Vienna’s Incredible Schildermalermuseum
In October I visited Austria for the launch of Ghostletters Vienna by Tom Koch. While there I was taken on many trips across the city, and also on a visit to the Schildermalermuseum (Sign Painter Museum). It is a little-known gem which should be a place of pilgrimage for anyone in the sign and lettering world.
The museum is housed in the former workshop of Josef Samuel, the last in four generations of Viennese sign painters. The business was originally set up in 1882 by Josef’s Great Grandfather and the museum contains material gathered across the 130 years that elapsed between then and the recent closure of the shop.
Signage for the Samuel business
Starting with the founder successive generations realised the value of keeping their work, and other materials connected with it. A number of pieces advertising the business itself were on display.
Gold & Glass Pieces
The business was highly versatile, able to work in a variety of techniques, including gilding and glass work.
One of my favourite parts of the museum were the two dozen or so small sample panels, typically painted in the slower winter months as examples to show prospective clients of the type of work that could be commissioned.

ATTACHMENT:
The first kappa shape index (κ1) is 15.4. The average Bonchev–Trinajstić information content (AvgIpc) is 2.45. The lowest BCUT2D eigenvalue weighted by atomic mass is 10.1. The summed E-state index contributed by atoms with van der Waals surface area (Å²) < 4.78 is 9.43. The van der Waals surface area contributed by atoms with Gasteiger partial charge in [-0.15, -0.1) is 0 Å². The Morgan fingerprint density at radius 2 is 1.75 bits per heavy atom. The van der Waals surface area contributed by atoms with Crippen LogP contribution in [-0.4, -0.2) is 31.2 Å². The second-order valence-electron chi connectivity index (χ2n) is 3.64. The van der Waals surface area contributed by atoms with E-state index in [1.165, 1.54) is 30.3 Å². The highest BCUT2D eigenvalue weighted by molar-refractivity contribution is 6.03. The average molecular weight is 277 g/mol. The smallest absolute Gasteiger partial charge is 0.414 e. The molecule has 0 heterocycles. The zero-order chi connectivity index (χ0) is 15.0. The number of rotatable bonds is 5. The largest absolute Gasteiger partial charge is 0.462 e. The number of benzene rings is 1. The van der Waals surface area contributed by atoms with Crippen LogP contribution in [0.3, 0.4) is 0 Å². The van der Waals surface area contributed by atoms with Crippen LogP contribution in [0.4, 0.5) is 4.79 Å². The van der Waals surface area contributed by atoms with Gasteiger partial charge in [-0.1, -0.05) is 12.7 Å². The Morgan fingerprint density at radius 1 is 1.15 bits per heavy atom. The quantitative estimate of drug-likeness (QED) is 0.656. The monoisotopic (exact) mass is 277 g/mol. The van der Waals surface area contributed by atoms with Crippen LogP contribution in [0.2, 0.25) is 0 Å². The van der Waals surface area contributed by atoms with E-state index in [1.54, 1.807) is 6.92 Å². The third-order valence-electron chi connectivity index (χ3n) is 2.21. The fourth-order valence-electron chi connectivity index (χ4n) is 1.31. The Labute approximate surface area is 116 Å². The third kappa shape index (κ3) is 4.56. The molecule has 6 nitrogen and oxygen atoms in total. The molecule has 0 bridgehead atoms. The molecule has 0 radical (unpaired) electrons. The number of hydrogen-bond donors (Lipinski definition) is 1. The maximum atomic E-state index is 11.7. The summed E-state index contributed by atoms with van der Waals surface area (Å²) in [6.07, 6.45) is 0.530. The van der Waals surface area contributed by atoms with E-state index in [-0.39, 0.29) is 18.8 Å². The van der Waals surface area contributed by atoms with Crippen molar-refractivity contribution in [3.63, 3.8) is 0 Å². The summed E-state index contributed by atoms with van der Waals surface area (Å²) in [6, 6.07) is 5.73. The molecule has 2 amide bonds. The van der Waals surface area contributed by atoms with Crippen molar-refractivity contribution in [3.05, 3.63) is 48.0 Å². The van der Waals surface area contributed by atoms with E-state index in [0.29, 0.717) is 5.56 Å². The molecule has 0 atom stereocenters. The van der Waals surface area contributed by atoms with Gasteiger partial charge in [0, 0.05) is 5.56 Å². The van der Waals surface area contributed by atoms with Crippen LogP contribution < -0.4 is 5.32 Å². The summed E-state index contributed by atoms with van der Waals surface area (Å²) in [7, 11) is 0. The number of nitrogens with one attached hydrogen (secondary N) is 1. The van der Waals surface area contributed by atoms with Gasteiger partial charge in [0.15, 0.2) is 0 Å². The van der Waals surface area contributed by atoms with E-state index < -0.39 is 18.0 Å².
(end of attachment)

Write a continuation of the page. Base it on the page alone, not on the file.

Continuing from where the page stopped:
Firmaschilder Ladenaufschriften, Wien 1899-1900
Josef brought out a number of books from the turn of the century, including this one which was a series of photographs documenting Viennese signage between 1899-1900.
Der Praktische Schildermaler by Hans J. Jedlitschka
A second book comprised a series of signs and layouts. (Damon Styer of New Bohemian Signs has written about this book here.)
A trade directory featured a mixture of sign painter listings, and advertisements for them and their suppliers.
Final Apprenticeship Piece
Arnold Samuel (junior) completed this piece at the end of his apprenticeship, with sketches on display alongside the finished work.
Sketches & Cards
In addition to finished pieces and samples, a large collection of noteworthy and other sketches and pieces on paper and card have been saved.
Entrance & Artefacts
As you would expect, the entrance is well signed. Once inside it is possible to see some of the antique equipment that still sits where it was once used.
Other Work & Museum Founder
Finally, some samples of other signage, pictorials, and a portrait of museum founder, Josef Samuel. I highly recommend making an appointment to visit if you are travelling to Austria, or any of the neighbouring countries. There is no direct charge, but voluntary donations are welcomed. Appointments can be made via the museum website.
For more on Ghostletters Vienna, see this blog post on Ghostsigns about the launch, the book’s home page and Facebook page. It can be purchased directly from the publisher, or via Amazon and Abebooks (UK and USA).